How we treat primary immune thrombocytopenia in adults

J Hematol Oncol. 2023 Jan 19;16(1):4. doi: 10.1186/s13045-023-01401-z.


Primary immune thrombocytopenia (ITP) is an immune-mediated bleeding disorder characterized by decreased platelet counts and an increased risk of bleeding. Multiple humoral and cellular immune abnormalities result in accelerated platelet destruction and suppressed platelet production in ITP. The diagnosis remains a clinical exclusion of other causes of thrombocytopenia. Treatment is not required except for patients with active bleeding, severe thrombocytopenia, or cases in need of invasive procedures. Corticosteroids, intravenous immunoglobulin, and anti-RhD immunoglobulin are the classical initial treatments for newly diagnosed ITP in adults, but these agents generally cannot induce a long-term response in most patients. Subsequent treatments for patients who fail the initial therapy include thrombopoietic agents, rituximab, fostamatinib, splenectomy, and several older immunosuppressive agents. Other potential therapeutic agents, such as inhibitors of Bruton's tyrosine kinase and neonatal Fc receptor, are currently under clinical evaluation. An optimized treatment strategy should aim at elevating the platelet counts to a safety level with minimal toxicity and improving patient health-related quality of life, and always needs to be tailored to the patients and disease phases. In this review, we address the concepts of adult ITP diagnosis and management and provide a comprehensive overview of current therapeutic strategies under general and specific situations.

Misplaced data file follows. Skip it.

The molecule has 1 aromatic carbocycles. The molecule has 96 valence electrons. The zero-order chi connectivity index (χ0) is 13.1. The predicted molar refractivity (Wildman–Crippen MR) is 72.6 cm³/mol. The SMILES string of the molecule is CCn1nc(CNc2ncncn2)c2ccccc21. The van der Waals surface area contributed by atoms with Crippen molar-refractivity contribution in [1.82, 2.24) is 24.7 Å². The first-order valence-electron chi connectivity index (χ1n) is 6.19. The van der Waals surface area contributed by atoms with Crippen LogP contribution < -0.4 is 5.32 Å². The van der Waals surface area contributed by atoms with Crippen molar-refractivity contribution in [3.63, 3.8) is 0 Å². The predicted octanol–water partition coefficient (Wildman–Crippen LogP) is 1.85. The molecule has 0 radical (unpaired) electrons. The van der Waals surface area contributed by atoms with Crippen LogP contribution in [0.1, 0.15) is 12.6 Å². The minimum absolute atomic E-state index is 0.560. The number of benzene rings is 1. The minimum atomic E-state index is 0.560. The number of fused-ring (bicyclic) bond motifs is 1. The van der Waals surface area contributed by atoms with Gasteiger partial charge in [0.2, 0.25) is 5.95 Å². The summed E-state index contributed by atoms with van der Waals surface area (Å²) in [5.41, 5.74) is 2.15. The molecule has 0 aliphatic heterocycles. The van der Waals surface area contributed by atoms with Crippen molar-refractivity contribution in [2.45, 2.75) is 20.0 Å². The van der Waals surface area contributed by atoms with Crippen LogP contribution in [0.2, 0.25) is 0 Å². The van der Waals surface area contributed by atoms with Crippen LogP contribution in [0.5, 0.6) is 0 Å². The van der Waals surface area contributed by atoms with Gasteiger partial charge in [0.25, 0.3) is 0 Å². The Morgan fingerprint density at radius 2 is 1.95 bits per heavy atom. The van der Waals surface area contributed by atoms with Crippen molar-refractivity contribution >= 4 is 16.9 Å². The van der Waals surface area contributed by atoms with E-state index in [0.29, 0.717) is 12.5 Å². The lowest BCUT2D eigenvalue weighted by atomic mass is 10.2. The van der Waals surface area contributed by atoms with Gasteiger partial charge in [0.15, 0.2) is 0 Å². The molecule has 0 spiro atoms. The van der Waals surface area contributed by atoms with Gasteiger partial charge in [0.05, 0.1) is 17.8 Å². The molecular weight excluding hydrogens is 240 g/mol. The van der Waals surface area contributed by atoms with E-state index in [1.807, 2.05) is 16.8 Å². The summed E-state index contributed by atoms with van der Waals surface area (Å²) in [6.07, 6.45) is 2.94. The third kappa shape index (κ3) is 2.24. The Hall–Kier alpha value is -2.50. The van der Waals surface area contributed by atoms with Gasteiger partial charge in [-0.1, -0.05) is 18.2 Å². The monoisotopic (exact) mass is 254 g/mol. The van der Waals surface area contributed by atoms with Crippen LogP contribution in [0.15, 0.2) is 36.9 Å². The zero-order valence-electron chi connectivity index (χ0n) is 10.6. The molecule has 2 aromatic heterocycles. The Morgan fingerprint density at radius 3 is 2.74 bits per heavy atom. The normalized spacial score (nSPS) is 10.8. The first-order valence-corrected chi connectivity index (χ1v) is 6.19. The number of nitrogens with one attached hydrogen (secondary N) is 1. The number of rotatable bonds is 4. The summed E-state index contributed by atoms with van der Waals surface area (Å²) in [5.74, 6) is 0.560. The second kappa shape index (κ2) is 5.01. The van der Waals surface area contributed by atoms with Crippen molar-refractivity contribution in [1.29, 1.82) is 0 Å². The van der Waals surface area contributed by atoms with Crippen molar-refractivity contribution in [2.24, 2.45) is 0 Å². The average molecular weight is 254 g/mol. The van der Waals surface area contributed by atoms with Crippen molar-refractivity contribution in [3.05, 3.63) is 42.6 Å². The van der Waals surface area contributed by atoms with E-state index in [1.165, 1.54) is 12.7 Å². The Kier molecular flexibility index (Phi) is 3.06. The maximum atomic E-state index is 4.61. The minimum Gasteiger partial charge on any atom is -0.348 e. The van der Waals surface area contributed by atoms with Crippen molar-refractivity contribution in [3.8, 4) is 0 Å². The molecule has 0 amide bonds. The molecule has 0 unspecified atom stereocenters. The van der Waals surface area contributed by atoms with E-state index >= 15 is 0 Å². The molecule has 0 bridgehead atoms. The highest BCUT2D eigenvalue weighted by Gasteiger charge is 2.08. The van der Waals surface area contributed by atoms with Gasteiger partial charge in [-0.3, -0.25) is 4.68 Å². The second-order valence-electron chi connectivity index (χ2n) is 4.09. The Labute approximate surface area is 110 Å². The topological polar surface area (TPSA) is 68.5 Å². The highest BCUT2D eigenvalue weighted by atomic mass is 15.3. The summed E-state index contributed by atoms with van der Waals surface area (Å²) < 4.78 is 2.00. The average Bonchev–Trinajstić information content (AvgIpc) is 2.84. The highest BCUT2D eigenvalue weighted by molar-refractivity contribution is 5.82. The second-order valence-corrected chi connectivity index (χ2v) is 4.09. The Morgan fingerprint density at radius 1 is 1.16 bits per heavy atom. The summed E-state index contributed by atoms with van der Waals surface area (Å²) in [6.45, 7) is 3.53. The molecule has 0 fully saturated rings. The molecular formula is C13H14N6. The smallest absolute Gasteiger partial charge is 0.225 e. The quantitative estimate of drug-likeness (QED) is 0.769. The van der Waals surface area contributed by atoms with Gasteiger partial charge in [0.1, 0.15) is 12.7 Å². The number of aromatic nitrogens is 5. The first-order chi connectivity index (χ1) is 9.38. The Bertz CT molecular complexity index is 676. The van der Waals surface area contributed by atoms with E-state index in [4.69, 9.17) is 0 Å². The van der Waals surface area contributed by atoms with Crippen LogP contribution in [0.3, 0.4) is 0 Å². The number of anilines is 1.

Keywords: Diagnosis; Platelets; Primary immune thrombocytopenia; Treatment.

Publication types

  • Review
  • Research Support, Non-U.S. Gov't

MeSH terms

  • Adult
  • Blood Platelets
  • Humans
  • Platelet Count
  • Purpura, Thrombocytopenic, Idiopathic* / diagnosis
  • Purpura, Thrombocytopenic, Idiopathic* / therapy
  • Quality of Life
  • Thrombocytopenia*